The History Behind Flash Memory:
As technology advances, so does the make up of hard drives, however it may surprise you to know that the technology behind Solid Sate Drives (SSDs) has been around for some time. SSDs are basically a larger version of the Flash Drive (thumb drives).
Flash Drives first hit the market in the 1990s, but they were only really meant for transferring small amounts of data between computers in the days before the adoption of home networking services. As technology advanced, manufacturers developed ways to store more data on the limited space available in a small flash drive by putting more memory chips on the tiny circuit board and thus increasing the storage capacity. Today, even 1TB Flash Dives are readily available.
Solid State Drives:
Flash memory doesn’t rely on a spinning disc and moving mechanical parts like a traditional hard drive, so memory access is a lot faster and the combination of this speed, together with the increased storage capacity, has made SSDs a popular choice. They are faster, lighter and smaller than mechanical hard drives and are therefore becoming a lot more popular, especially in Laptop drives. However, contrary to popular belief, SSDs can still fail!
Solid State Drive Data Recovery:
Data recovery from an SSD is very different from a standard hard drive. All SSD’s have multiple NAND memory chips and the organization of the data on these chips is determined by the controller chip. As the technology behind SSDs is still evolving, each manufacturer is currently working to get their proprietary technology to be the industry standard…remember VHS and Betamax!! Consequently each manufacturer’s controller chip works in a different way.
At Desert Data Recovery, we are fully equipped with the most up to date SSD recovery hardware and software. As with traditional hard drives, the recovery process differs depending on the type of failure and as part of the free evaluation, our engineers will diagnose the issue and let you know the cost of recovery.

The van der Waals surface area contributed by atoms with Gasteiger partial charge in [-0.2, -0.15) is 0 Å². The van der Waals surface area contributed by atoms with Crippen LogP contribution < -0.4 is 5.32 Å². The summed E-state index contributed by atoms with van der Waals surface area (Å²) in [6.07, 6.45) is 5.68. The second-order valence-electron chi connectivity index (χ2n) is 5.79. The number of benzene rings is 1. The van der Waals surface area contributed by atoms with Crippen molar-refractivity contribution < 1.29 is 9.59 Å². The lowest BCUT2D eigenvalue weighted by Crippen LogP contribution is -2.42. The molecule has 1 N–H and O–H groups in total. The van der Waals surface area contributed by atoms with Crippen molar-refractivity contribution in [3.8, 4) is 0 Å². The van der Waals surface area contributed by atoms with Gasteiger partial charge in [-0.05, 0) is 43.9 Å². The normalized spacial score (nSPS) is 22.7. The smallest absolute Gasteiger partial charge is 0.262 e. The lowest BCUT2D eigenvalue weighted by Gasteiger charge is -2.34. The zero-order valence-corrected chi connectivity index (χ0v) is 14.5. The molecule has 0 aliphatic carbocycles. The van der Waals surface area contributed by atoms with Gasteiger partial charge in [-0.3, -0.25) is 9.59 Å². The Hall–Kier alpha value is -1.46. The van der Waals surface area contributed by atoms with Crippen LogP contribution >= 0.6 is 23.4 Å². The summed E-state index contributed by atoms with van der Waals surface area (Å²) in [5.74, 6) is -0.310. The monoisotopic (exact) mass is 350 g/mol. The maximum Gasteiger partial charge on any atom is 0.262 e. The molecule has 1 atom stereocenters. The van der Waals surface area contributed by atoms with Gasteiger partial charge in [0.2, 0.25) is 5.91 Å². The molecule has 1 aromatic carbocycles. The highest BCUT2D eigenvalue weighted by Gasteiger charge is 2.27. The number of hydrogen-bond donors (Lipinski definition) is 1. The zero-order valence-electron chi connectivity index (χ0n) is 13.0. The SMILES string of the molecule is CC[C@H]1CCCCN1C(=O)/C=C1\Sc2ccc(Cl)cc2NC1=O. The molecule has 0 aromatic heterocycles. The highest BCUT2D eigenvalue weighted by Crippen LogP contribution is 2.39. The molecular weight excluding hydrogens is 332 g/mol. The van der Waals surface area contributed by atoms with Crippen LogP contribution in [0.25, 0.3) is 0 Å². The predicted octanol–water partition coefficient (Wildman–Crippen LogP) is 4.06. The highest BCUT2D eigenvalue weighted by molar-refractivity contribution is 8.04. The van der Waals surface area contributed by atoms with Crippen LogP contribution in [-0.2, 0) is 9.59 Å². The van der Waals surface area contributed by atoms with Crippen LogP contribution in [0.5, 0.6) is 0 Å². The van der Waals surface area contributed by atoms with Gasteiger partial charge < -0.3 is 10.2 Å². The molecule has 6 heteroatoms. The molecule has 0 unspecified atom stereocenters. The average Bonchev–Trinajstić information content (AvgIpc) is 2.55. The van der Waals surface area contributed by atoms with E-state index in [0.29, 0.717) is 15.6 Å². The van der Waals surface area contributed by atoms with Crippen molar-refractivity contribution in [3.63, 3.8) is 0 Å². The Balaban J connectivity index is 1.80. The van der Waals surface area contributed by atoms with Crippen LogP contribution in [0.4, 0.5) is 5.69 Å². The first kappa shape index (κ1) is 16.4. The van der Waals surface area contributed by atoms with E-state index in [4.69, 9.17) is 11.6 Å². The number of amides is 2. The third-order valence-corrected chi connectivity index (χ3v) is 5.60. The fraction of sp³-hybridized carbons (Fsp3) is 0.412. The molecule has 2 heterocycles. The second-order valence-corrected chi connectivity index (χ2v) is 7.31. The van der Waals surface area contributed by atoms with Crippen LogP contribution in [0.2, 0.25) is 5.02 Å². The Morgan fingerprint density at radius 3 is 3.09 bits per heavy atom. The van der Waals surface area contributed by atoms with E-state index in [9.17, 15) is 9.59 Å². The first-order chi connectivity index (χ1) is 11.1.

How the Technology Works:
On traditional hard drives, data is saved as a Reed Soloman wave form (not 1’s and 0’s as most people think), but on Solid State Drives data is saved using positive and negative electrons, making them much more efficient. However what is not commonly known about all flash memory is that it has a limited life (called write endurance). When the cell within the flash memory gets charged, it actually damages the cell and over time these cells become unusable. SSD’s therefore use ‘wear leveling’ programming that moves data around on the drive to keep the degradation evenly spread. The bad news is that ultimately, your SSD will literally wear out.
Unlike standard hard drives that don’t actually delete files, they just mark the space as being available, most SSDs really do delete your files permanently. However due to the make up of flash memory, the Controller chip cannot just delete individual files, it has to delete a whole chunk of memory. So the Garbage Routine is constantly keeping track of what is what was deleted and moving files around to make sure good that data is not deleted from that portion of memory.
SSDs are light, small and fast, howver they do have drawbacks and the technology will see a lot of changes over the next few years.